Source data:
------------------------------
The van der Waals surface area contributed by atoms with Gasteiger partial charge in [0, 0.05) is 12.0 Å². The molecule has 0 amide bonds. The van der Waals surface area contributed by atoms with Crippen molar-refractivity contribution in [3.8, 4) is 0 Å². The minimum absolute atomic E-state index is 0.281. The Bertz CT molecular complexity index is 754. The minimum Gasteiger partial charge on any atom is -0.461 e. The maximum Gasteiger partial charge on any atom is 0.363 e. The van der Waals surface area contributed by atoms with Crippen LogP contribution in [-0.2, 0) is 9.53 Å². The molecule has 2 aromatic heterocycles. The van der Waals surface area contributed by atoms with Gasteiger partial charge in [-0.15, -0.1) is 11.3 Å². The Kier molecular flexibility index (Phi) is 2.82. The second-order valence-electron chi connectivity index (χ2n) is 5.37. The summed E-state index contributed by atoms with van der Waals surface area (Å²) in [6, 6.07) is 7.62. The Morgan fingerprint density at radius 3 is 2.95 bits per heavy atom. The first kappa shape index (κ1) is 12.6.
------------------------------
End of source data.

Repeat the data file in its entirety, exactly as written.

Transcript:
The van der Waals surface area contributed by atoms with Gasteiger partial charge in [0, 0.05) is 12.0 Å². The molecule has 0 amide bonds. The van der Waals surface area contributed by atoms with Crippen molar-refractivity contribution in [3.8, 4) is 0 Å². The minimum absolute atomic E-state index is 0.281. The Bertz CT molecular complexity index is 754. The minimum Gasteiger partial charge on any atom is -0.461 e. The maximum Gasteiger partial charge on any atom is 0.363 e. The van der Waals surface area contributed by atoms with Crippen LogP contribution in [-0.2, 0) is 9.53 Å². The molecule has 2 aromatic heterocycles. The van der Waals surface area contributed by atoms with Gasteiger partial charge in [-0.15, -0.1) is 11.3 Å². The Kier molecular flexibility index (Phi) is 2.82. The second-order valence-electron chi connectivity index (χ2n) is 5.37. The summed E-state index contributed by atoms with van der Waals surface area (Å²) in [6, 6.07) is 7.62. The Morgan fingerprint density at radius 3 is 2.95 bits per heavy atom. The first kappa shape index (κ1) is 12.6.